The statue of a black activist was removed from the pedestal a day after installation

The authorities of the British Bristol removed the statue of the Black Lives Matter activist (BLM, “Black Lives Are Important”), mounted on a pedestal instead of the monument demolished by the demonstrators, trader, philanthropist and slave trader Edward Colston. It is reported by BBC News.

It is reported that the figure of a black protester Jen Reid stood in this place for less than a day. It was created by the sculptor Mark Quinn; he also directed the installation of it on a pedestal without coordination with the city authorities. Their contractors arrived at the site on the morning of July 16, loaded the monument onto a car and drove away.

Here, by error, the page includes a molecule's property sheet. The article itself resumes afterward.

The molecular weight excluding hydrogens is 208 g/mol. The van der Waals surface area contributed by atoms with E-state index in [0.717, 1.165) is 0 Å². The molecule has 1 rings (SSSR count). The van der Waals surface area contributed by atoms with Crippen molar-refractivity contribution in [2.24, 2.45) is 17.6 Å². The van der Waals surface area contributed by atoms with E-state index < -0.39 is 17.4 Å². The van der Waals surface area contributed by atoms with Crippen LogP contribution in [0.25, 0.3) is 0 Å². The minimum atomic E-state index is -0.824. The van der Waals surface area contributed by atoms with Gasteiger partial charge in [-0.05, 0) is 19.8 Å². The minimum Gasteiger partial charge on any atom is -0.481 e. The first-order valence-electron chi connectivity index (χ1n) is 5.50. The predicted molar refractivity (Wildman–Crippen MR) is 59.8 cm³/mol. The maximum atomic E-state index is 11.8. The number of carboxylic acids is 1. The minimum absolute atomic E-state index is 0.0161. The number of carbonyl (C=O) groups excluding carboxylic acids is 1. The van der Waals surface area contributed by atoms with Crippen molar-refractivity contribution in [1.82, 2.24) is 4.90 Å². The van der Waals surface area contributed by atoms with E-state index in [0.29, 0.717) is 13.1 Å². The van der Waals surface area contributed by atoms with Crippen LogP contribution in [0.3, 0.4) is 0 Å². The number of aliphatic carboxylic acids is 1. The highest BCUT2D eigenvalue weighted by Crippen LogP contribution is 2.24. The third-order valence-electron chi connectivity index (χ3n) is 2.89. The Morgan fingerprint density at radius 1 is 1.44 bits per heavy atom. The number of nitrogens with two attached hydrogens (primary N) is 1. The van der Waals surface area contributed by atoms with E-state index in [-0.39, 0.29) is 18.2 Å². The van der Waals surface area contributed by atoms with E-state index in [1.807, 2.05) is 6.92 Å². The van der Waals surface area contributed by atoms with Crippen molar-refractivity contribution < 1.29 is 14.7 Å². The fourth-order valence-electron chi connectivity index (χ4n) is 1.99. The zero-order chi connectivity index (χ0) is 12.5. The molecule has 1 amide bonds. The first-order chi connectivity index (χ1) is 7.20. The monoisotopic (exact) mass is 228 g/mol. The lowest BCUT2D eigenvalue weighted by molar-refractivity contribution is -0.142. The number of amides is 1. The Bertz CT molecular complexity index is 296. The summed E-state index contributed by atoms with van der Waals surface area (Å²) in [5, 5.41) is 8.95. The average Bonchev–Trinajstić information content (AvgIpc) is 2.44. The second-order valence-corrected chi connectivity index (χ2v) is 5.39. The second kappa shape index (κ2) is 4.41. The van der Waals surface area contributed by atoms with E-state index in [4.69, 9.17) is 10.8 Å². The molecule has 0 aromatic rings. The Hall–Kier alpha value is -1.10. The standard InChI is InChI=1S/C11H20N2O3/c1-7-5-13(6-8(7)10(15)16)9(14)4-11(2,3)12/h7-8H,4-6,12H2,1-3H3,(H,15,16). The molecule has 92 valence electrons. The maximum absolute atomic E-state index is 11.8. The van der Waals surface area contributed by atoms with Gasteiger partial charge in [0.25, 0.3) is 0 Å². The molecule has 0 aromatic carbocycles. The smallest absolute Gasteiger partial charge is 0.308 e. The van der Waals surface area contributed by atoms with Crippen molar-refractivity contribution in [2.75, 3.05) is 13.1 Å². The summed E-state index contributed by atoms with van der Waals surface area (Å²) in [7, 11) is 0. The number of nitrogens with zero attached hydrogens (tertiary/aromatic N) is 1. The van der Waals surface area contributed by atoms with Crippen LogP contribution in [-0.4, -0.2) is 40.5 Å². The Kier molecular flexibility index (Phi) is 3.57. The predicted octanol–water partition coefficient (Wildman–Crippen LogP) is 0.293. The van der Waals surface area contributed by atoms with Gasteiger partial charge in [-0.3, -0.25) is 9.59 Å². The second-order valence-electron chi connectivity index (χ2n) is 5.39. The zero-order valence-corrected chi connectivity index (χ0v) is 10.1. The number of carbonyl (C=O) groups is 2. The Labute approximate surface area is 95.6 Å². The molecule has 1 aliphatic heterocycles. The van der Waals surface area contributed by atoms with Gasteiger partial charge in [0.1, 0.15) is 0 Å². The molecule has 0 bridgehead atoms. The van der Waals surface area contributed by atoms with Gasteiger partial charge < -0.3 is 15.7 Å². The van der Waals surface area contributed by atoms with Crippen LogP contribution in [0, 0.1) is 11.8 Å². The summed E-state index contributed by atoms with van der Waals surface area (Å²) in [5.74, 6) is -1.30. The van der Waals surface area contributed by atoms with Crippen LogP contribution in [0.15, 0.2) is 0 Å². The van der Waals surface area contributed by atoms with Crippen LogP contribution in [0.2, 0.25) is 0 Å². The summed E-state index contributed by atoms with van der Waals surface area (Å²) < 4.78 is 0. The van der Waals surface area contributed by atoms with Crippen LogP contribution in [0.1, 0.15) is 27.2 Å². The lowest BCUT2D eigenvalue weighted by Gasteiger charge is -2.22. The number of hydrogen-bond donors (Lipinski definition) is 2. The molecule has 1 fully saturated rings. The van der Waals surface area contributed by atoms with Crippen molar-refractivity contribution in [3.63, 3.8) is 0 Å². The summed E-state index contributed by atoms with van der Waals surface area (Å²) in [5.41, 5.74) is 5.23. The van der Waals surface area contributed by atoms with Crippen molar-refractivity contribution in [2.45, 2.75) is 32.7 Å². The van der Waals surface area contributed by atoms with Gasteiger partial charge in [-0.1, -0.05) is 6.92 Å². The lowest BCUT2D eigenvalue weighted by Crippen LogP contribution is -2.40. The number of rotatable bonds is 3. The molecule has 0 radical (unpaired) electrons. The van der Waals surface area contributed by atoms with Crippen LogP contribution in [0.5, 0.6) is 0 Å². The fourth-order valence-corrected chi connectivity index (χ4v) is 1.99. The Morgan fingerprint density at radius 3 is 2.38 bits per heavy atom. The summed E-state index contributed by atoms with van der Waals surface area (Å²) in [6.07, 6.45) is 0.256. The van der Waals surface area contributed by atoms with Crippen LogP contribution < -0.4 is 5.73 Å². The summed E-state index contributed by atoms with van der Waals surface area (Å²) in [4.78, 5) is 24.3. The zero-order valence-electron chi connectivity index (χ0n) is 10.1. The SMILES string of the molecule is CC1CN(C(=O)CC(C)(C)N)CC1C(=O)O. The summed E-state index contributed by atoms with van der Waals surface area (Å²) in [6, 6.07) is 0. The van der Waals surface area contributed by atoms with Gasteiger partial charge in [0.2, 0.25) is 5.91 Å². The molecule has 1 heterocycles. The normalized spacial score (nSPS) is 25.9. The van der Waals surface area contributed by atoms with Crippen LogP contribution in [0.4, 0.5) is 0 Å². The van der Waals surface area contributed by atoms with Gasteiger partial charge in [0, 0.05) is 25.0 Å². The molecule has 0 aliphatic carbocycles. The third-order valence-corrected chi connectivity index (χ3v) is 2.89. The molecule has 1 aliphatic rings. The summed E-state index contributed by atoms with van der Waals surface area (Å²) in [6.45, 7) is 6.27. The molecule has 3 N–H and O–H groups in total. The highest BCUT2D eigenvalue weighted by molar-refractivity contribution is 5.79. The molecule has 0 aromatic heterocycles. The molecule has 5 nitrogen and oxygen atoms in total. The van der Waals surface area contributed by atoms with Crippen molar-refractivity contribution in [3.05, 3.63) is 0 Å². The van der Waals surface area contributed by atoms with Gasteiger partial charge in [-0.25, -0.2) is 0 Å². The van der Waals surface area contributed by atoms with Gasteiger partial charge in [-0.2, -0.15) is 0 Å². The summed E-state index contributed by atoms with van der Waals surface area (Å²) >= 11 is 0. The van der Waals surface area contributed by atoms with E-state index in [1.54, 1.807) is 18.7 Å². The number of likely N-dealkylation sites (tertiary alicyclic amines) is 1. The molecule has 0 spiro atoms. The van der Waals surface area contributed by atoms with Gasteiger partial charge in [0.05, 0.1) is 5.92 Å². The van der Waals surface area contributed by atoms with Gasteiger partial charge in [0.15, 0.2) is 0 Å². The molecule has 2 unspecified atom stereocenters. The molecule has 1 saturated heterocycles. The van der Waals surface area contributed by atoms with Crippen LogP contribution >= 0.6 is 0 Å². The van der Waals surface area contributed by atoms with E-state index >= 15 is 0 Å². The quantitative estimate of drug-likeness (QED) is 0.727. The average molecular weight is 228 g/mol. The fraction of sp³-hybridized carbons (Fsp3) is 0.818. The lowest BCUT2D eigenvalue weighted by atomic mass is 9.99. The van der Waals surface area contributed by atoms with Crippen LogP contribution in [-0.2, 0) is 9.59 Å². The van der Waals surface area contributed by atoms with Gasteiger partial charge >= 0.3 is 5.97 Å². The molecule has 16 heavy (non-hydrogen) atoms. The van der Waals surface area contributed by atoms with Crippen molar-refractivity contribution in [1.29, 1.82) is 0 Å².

The publication recalls the words of the mayor of Bristol Marvin Riesz: he refused to consider the demolition of the statue of Colston a violation of the law, calling it an “act of historical poetry”, but called on the townspeople to resolve the issue of the future fate of the monument in general discussion. The statue, meanwhile, was taken from the bottom of the harbor, where protesters dropped it. She is undergoing restoration.

Born in the 17th century, Colston was immortalized in many Bristol place names due to the extensive funding of schools, hospitals, almshouses and churches of the city. He is also known as a slave trader, for two years he was the head of the Royal African Company, which had a monopoly on the trade of black slaves in England.